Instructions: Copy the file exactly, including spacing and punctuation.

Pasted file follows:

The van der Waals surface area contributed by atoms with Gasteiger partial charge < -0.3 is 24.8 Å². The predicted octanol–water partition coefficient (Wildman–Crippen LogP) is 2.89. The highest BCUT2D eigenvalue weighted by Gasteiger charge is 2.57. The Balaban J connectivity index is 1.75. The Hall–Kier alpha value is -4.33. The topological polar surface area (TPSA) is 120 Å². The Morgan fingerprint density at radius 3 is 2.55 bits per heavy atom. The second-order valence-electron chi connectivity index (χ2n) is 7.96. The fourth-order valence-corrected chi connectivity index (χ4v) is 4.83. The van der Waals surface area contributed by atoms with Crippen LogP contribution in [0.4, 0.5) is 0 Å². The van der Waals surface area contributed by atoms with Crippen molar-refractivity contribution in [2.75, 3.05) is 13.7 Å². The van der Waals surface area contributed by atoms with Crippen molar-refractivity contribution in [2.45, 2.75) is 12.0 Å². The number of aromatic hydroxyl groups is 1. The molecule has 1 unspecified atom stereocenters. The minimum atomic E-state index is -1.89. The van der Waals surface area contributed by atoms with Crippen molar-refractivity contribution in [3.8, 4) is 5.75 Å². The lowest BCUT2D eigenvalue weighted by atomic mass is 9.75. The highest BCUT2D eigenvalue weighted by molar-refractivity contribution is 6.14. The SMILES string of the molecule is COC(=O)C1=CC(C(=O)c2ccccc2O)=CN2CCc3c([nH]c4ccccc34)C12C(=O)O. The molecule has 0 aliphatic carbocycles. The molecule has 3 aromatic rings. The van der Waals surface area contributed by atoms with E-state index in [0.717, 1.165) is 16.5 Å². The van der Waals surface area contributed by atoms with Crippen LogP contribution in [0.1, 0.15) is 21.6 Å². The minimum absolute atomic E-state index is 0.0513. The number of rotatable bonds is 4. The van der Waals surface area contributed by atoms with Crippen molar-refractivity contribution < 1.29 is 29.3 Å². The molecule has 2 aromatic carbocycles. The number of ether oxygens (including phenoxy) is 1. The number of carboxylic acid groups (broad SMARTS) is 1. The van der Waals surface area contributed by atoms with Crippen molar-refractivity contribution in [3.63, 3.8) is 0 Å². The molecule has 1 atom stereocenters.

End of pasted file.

The van der Waals surface area contributed by atoms with Gasteiger partial charge < -0.3 is 24.8 Å². The predicted octanol–water partition coefficient (Wildman–Crippen LogP) is 2.89. The highest BCUT2D eigenvalue weighted by Gasteiger charge is 2.57. The Balaban J connectivity index is 1.75. The Hall–Kier alpha value is -4.33. The topological polar surface area (TPSA) is 120 Å². The Morgan fingerprint density at radius 3 is 2.55 bits per heavy atom. The second-order valence-electron chi connectivity index (χ2n) is 7.96. The fourth-order valence-corrected chi connectivity index (χ4v) is 4.83. The van der Waals surface area contributed by atoms with Crippen LogP contribution in [0.4, 0.5) is 0 Å². The van der Waals surface area contributed by atoms with Crippen molar-refractivity contribution in [2.75, 3.05) is 13.7 Å². The van der Waals surface area contributed by atoms with Crippen molar-refractivity contribution in [2.45, 2.75) is 12.0 Å². The number of aromatic hydroxyl groups is 1. The molecule has 1 unspecified atom stereocenters. The minimum atomic E-state index is -1.89. The van der Waals surface area contributed by atoms with Crippen molar-refractivity contribution in [3.8, 4) is 5.75 Å². The lowest BCUT2D eigenvalue weighted by atomic mass is 9.75. The highest BCUT2D eigenvalue weighted by molar-refractivity contribution is 6.14. The SMILES string of the molecule is COC(=O)C1=CC(C(=O)c2ccccc2O)=CN2CCc3c([nH]c4ccccc34)C12C(=O)O. The molecule has 0 aliphatic carbocycles. The molecule has 3 aromatic rings. The van der Waals surface area contributed by atoms with E-state index in [0.717, 1.165) is 16.5 Å². The van der Waals surface area contributed by atoms with Crippen LogP contribution in [0.1, 0.15) is 21.6 Å². The minimum absolute atomic E-state index is 0.0513. The number of rotatable bonds is 4. The van der Waals surface area contributed by atoms with Crippen molar-refractivity contribution < 1.29 is 29.3 Å². The molecule has 2 aromatic carbocycles. The number of ether oxygens (including phenoxy) is 1. The number of carboxylic acid groups (broad SMARTS) is 1. The van der Waals surface area contributed by atoms with Crippen molar-refractivity contribution in [3.63, 3.8) is 0 Å². The molecule has 1 atom stereocenters.